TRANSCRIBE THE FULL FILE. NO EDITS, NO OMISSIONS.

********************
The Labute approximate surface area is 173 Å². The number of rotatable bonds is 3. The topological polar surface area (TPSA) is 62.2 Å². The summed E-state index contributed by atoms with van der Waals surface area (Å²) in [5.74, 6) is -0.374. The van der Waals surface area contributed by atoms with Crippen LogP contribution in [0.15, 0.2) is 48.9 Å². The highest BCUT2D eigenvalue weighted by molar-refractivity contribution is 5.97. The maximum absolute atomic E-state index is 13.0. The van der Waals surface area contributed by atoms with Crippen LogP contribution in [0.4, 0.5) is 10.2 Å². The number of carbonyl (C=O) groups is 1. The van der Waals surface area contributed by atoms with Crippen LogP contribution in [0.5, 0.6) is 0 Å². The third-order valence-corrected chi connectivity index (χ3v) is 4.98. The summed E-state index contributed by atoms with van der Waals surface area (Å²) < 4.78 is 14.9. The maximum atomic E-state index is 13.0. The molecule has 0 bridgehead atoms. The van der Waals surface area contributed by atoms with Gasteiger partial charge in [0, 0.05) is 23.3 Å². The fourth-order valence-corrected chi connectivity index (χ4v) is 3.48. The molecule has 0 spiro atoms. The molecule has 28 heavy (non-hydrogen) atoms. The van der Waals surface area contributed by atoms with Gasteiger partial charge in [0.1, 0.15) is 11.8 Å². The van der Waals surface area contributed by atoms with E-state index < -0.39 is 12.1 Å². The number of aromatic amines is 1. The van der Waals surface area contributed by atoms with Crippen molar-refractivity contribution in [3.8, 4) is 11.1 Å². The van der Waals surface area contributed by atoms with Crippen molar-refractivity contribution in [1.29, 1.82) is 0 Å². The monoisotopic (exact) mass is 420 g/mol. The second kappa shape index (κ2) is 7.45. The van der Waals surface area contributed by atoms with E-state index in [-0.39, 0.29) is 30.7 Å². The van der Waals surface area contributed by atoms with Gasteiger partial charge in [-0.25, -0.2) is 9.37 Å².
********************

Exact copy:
The Labute approximate surface area is 173 Å². The number of rotatable bonds is 3. The topological polar surface area (TPSA) is 62.2 Å². The summed E-state index contributed by atoms with van der Waals surface area (Å²) in [5.74, 6) is -0.374. The van der Waals surface area contributed by atoms with Crippen LogP contribution in [0.15, 0.2) is 48.9 Å². The highest BCUT2D eigenvalue weighted by molar-refractivity contribution is 5.97. The maximum absolute atomic E-state index is 13.0. The van der Waals surface area contributed by atoms with Crippen LogP contribution in [0.4, 0.5) is 10.2 Å². The number of carbonyl (C=O) groups is 1. The van der Waals surface area contributed by atoms with Crippen LogP contribution in [0.5, 0.6) is 0 Å². The third-order valence-corrected chi connectivity index (χ3v) is 4.98. The summed E-state index contributed by atoms with van der Waals surface area (Å²) < 4.78 is 14.9. The maximum atomic E-state index is 13.0. The molecule has 0 bridgehead atoms. The van der Waals surface area contributed by atoms with Gasteiger partial charge in [0, 0.05) is 23.3 Å². The fourth-order valence-corrected chi connectivity index (χ4v) is 3.48. The molecule has 0 spiro atoms. The molecule has 28 heavy (non-hydrogen) atoms. The van der Waals surface area contributed by atoms with Gasteiger partial charge in [0.1, 0.15) is 11.8 Å². The van der Waals surface area contributed by atoms with E-state index < -0.39 is 12.1 Å². The number of aromatic amines is 1. The van der Waals surface area contributed by atoms with Crippen molar-refractivity contribution in [3.8, 4) is 11.1 Å². The van der Waals surface area contributed by atoms with Crippen molar-refractivity contribution in [1.29, 1.82) is 0 Å². The monoisotopic (exact) mass is 420 g/mol. The second kappa shape index (κ2) is 7.45. The van der Waals surface area contributed by atoms with E-state index in [-0.39, 0.29) is 30.7 Å². The van der Waals surface area contributed by atoms with Gasteiger partial charge in [-0.25, -0.2) is 9.37 Å².